Environmental connections to public health >>
Study Shows Monsanto’s Roundup Can Harm Fetuses
When mothers were exposed to glyphosate – the key ingredient in Monsanto's Roundup weed killer – during pregnancy, their babies weighed less at birth, according to inital data from an ongoing study.
The study, led by Dr. Paul Winchester, medical director of the neonatal intensive care unit at the Franciscan St. Francis Health in Indianapolis, Ind., tested and tracked 69 expectant mothers and their newborn babies. At a Children’s Environmental Health Network conference last week, Winchester reported that higher glyphosate levels during pregnancy correlated with with lower adjusted birth weights and earlier births. A study published last year by the same team of researchers also found an association between heavier pesticide use and premature births.
Glyphosate is the most widely used pesticide in the world, sprayed every year on millions of acres of genetically modified corn and soybeans. The Indiana researchers detected glyphosate in more than 90 percent of the mothers in the study, a sign of the ubiquity of glyphosate exposures from food and water for people in the Midwest.
“Is this level of exposure safe or not? We’ve been told it is, but exposures haven’t been measured,” Winchester told The Huffington Post. “It’s mind-boggling.”
Numerous studies link glyphosate to different forms of cancer, including non-Hodgkin’s lymphoma, prompting the World Health Organization’s International Agency for Research on Cancer to classify it as “probably carcinogenic to humans.” Last month California regulators announced the addition of glyphosate to the state's registry of chemicals known to cause cancer.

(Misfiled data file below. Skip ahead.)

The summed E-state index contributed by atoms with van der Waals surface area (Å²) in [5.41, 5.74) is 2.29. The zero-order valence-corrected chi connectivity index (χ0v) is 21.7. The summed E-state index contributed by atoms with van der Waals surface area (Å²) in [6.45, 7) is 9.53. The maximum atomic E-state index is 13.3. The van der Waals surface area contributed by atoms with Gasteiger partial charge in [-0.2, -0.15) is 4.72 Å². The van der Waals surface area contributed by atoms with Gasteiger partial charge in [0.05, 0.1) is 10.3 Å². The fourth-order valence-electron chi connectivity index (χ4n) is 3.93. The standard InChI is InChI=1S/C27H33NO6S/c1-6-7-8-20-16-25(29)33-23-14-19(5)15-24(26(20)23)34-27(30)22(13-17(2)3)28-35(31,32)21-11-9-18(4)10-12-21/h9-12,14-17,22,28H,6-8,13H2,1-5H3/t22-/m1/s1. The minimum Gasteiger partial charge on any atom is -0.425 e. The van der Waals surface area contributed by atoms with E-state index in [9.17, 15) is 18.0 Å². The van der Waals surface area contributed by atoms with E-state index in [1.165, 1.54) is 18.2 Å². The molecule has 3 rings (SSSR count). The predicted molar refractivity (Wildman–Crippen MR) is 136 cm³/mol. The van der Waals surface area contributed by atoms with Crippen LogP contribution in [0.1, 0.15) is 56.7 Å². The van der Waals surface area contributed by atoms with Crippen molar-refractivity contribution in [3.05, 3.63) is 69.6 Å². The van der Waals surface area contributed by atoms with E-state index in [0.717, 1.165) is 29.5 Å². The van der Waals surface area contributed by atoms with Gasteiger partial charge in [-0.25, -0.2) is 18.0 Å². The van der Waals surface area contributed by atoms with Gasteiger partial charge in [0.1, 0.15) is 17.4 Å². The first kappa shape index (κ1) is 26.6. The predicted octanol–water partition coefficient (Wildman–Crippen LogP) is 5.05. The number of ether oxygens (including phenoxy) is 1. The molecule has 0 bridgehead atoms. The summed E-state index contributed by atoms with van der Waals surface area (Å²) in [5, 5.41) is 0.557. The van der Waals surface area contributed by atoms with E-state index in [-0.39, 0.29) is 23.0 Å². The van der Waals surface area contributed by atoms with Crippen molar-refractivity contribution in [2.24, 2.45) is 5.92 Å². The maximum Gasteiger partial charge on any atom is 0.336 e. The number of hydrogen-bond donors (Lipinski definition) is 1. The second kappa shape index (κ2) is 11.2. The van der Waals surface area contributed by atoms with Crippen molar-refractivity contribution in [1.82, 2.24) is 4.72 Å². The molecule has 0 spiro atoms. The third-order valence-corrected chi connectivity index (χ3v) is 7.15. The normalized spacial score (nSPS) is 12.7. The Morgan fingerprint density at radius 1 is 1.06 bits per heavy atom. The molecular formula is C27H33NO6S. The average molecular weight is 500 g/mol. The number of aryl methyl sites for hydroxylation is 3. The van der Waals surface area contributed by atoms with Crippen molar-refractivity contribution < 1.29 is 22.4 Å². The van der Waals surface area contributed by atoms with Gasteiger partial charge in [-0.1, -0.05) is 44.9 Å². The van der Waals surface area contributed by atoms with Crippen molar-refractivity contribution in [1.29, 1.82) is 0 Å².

“This herbicide is practically being tested on newborn children today," said EWG President Ken Cook. "Preterm birth and small size may lead to serious health problems later in life, from IQ loss to greater risk of serious diseases, and the outcomes may be even more severe for the following generation. These exposures have to stop in order to protect the health of American children.”
Monsanto has lobbied on every level, from state and local governments to federal agencies, to protect its signature herbicide from any restrictions. A federal judge recently unsealed court documents suggesting that Monsanto executives pushed officials at the Environmental Protection Agency to kill an investigation into the safety of glyphosate.
EWG has long advocated a phase-out of glyphosate and other harmful herbicides. These toxic chemicals do not belong in our food and water – especially that of pregnant women.
EWG wants to know what YOU think – are you concerned about glyphosate and other toxic herbicides and pesticides being used in agriculture? Take our quick survey and let us know.
Are you concerned about the use of toxic synthetic pesticides, such as glyphosate, in the United States?